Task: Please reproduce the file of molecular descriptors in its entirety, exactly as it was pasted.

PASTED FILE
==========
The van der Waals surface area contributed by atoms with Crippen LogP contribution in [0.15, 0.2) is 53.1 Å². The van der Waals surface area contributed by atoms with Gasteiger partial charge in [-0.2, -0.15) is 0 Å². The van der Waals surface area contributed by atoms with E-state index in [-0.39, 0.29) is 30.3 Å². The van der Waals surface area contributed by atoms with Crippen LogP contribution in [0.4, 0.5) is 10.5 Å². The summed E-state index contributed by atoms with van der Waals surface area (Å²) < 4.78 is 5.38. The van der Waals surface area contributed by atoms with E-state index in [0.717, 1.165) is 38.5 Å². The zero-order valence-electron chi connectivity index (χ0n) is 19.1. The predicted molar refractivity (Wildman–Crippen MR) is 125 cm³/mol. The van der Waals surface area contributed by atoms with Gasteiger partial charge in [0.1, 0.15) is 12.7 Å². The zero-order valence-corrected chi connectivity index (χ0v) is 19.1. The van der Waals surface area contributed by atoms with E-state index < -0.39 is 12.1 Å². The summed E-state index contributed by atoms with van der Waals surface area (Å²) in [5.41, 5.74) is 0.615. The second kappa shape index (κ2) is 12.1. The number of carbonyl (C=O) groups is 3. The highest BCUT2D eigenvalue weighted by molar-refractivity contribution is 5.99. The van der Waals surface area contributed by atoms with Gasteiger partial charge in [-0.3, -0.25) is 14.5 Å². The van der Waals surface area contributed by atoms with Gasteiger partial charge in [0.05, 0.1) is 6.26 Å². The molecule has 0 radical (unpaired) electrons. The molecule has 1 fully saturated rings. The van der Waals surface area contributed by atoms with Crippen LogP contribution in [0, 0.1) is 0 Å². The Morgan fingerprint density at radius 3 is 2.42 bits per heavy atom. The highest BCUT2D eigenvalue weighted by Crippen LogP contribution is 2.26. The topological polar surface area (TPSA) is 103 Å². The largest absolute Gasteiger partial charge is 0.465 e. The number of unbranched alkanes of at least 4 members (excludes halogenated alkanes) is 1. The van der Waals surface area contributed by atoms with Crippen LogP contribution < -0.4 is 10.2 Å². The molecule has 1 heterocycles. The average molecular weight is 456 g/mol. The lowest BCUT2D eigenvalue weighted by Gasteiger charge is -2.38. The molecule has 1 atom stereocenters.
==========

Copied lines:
The van der Waals surface area contributed by atoms with Crippen LogP contribution in [0.15, 0.2) is 53.1 Å². The van der Waals surface area contributed by atoms with Gasteiger partial charge in [-0.2, -0.15) is 0 Å². The van der Waals surface area contributed by atoms with E-state index in [-0.39, 0.29) is 30.3 Å². The van der Waals surface area contributed by atoms with Crippen LogP contribution in [0.4, 0.5) is 10.5 Å². The summed E-state index contributed by atoms with van der Waals surface area (Å²) < 4.78 is 5.38. The van der Waals surface area contributed by atoms with E-state index in [0.717, 1.165) is 38.5 Å². The zero-order valence-electron chi connectivity index (χ0n) is 19.1. The predicted molar refractivity (Wildman–Crippen MR) is 125 cm³/mol. The van der Waals surface area contributed by atoms with Gasteiger partial charge in [0.1, 0.15) is 12.7 Å². The zero-order valence-corrected chi connectivity index (χ0v) is 19.1. The van der Waals surface area contributed by atoms with E-state index < -0.39 is 12.1 Å². The summed E-state index contributed by atoms with van der Waals surface area (Å²) in [5.41, 5.74) is 0.615. The second kappa shape index (κ2) is 12.1. The number of carbonyl (C=O) groups is 3. The highest BCUT2D eigenvalue weighted by molar-refractivity contribution is 5.99. The van der Waals surface area contributed by atoms with Gasteiger partial charge in [-0.3, -0.25) is 14.5 Å². The van der Waals surface area contributed by atoms with Gasteiger partial charge in [0.05, 0.1) is 6.26 Å². The molecule has 0 radical (unpaired) electrons. The molecule has 1 fully saturated rings. The van der Waals surface area contributed by atoms with Crippen LogP contribution in [0, 0.1) is 0 Å². The Morgan fingerprint density at radius 3 is 2.42 bits per heavy atom. The highest BCUT2D eigenvalue weighted by Crippen LogP contribution is 2.26. The topological polar surface area (TPSA) is 103 Å². The largest absolute Gasteiger partial charge is 0.465 e. The number of unbranched alkanes of at least 4 members (excludes halogenated alkanes) is 1. The van der Waals surface area contributed by atoms with Crippen LogP contribution < -0.4 is 10.2 Å². The molecule has 1 heterocycles. The average molecular weight is 456 g/mol. The lowest BCUT2D eigenvalue weighted by Gasteiger charge is -2.38. The molecule has 1 atom stereocenters.